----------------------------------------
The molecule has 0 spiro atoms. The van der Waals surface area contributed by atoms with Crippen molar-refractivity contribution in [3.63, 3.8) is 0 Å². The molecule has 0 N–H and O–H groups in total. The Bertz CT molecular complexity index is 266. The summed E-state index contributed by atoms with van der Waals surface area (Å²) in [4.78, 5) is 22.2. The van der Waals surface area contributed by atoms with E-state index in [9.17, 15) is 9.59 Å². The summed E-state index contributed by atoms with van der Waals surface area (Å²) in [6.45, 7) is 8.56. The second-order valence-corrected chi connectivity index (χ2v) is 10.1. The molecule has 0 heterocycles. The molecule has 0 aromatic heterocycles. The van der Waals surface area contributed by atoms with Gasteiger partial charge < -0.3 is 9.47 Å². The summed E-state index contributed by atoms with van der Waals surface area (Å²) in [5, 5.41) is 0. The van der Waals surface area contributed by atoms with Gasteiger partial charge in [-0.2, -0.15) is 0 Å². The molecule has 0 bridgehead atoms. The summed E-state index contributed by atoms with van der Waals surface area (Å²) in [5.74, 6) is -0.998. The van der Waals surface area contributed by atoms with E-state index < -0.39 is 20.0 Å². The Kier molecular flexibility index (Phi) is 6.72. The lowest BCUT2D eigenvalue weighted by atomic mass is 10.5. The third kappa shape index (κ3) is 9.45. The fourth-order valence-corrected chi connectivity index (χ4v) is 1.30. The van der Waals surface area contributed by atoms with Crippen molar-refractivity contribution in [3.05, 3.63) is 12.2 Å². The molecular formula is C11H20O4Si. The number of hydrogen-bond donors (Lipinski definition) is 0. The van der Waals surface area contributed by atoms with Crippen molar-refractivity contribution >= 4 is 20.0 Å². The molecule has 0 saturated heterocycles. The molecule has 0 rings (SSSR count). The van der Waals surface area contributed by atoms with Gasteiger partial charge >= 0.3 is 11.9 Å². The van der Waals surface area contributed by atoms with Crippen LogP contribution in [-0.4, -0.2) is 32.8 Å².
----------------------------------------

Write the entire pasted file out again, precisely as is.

The molecule has 0 spiro atoms. The van der Waals surface area contributed by atoms with Crippen molar-refractivity contribution in [3.63, 3.8) is 0 Å². The molecule has 0 N–H and O–H groups in total. The Bertz CT molecular complexity index is 266. The summed E-state index contributed by atoms with van der Waals surface area (Å²) in [4.78, 5) is 22.2. The van der Waals surface area contributed by atoms with E-state index in [9.17, 15) is 9.59 Å². The summed E-state index contributed by atoms with van der Waals surface area (Å²) in [6.45, 7) is 8.56. The second-order valence-corrected chi connectivity index (χ2v) is 10.1. The molecule has 0 heterocycles. The molecule has 0 aromatic heterocycles. The van der Waals surface area contributed by atoms with Gasteiger partial charge < -0.3 is 9.47 Å². The summed E-state index contributed by atoms with van der Waals surface area (Å²) in [5, 5.41) is 0. The van der Waals surface area contributed by atoms with Gasteiger partial charge in [-0.2, -0.15) is 0 Å². The molecule has 0 bridgehead atoms. The summed E-state index contributed by atoms with van der Waals surface area (Å²) in [5.74, 6) is -0.998. The van der Waals surface area contributed by atoms with E-state index < -0.39 is 20.0 Å². The Kier molecular flexibility index (Phi) is 6.72. The lowest BCUT2D eigenvalue weighted by atomic mass is 10.5. The third kappa shape index (κ3) is 9.45. The fourth-order valence-corrected chi connectivity index (χ4v) is 1.30. The van der Waals surface area contributed by atoms with Crippen molar-refractivity contribution in [3.05, 3.63) is 12.2 Å². The molecular formula is C11H20O4Si. The number of hydrogen-bond donors (Lipinski definition) is 0. The van der Waals surface area contributed by atoms with Crippen molar-refractivity contribution >= 4 is 20.0 Å². The molecule has 0 saturated heterocycles. The molecule has 0 rings (SSSR count). The van der Waals surface area contributed by atoms with Gasteiger partial charge >= 0.3 is 11.9 Å². The van der Waals surface area contributed by atoms with Crippen LogP contribution in [-0.4, -0.2) is 32.8 Å².